LONDON -- James Dyson, the British inventor of the bagless vacuum cleaner, has canceled his electric car project because the plan was not commercially viable.
Dyson said the project was not being closed due to any failures in research and development.
"The Dyson Automotive team has developed a fantastic car; they have been ingenious in their approach while remaining faithful to our philosophies," Dyson said in an email to staff. "However, though we have tried very hard throughout the development process, we simply can no longer see a way to make it commercially viable," he said.
The company had tried to find a buyer for the project but had not succeeded, he said.
Dyson aimed to bring three electric cars to market, with the first model due by 2021, building on its expertise in batteries and electric motors to develop electric vehicles. He aimed to disrupt he auto industry in the same way that his vacuum cleaners caused a revolution in the domestic appliance market.
The Dyson company, which planned to use solid-state batteries to power its cars, bet that its battery know-how would give it an edge in electric vehicles, but the closure of the project indicates it underestimated the complexity and cost of starting a car company from scratch.
U.S. electric car maker Tesla is the only new large player that has broken into the market, and it consumed billions of dollars in investor capital and has yet to produce a full-year profit.
Dyson selected Singapore - a country that does not have any existing car manufacturing - to build the car, which was targeted at markets in China and elsewhere in Asia.
Some 500 engineers were working on the project, mostly based at its site in Malmesbury and Hullavington in southwest England.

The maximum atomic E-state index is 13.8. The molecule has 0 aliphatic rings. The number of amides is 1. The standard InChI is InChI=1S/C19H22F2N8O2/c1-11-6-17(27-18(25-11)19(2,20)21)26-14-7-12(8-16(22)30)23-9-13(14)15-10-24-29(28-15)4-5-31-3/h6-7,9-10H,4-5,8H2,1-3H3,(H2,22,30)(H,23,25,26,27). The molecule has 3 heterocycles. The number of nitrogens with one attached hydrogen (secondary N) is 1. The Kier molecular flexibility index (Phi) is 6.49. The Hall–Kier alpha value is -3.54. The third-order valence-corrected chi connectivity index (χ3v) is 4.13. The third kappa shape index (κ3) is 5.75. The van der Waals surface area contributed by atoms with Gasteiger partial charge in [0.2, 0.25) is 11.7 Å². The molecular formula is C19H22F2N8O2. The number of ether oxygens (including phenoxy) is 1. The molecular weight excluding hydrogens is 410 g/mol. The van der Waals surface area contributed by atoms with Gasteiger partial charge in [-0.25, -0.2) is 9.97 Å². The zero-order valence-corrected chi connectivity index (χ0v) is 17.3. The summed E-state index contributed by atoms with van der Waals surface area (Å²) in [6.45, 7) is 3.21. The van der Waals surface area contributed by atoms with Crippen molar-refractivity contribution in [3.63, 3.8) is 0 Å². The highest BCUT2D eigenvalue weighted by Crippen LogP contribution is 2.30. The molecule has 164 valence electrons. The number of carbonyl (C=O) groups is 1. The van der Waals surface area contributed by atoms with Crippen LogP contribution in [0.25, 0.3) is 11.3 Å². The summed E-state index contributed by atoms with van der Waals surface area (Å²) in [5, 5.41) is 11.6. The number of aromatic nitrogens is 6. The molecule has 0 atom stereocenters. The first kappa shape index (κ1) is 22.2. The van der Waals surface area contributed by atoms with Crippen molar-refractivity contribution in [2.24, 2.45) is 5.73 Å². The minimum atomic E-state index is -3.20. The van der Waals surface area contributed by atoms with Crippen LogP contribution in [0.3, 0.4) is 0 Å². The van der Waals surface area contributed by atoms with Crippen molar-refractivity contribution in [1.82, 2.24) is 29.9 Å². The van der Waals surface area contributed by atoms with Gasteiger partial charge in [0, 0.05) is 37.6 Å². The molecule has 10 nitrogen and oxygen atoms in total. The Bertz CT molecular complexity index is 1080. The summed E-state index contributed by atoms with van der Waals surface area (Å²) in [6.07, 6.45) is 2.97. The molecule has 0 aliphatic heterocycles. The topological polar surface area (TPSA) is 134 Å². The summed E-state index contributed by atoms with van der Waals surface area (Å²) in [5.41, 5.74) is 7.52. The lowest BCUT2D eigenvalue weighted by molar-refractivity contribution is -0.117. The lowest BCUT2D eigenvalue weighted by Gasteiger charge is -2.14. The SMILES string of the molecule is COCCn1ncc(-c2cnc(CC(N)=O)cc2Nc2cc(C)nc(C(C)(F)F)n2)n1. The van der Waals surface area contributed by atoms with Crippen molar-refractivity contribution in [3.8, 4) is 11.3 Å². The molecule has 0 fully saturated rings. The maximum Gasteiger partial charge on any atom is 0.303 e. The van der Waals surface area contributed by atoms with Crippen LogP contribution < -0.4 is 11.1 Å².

Dyson said the company was working to find alternative roles for as many of them as possible within other areas of its business, which makes air purifiers, fans and hair dryers as well as cleaners.
Although Dyson is closing its automotive division, it said it would continue to develop solid state batteries, and other technology including vision systems, robotics, machine learning and AI.
Dyson said the company had always taken risks and dared to challenge the status quo with new products and technologies, an approach that has paid off handsomely in vacuum cleaners.
"Such an approach drives progress, but has never been an easy journey – the route to success is never linear," he said. "This is not the first project which has changed direction and it will not be the last."
"Our battery will benefit Dyson in a profound way and take us in exciting new directions," the 72 year-old founder said.
In January Dyson recruited former BMW and Infiniti executive Roland Krueger to head its electric-car business.
Automotive News Europre and Bloomberg contributed to this report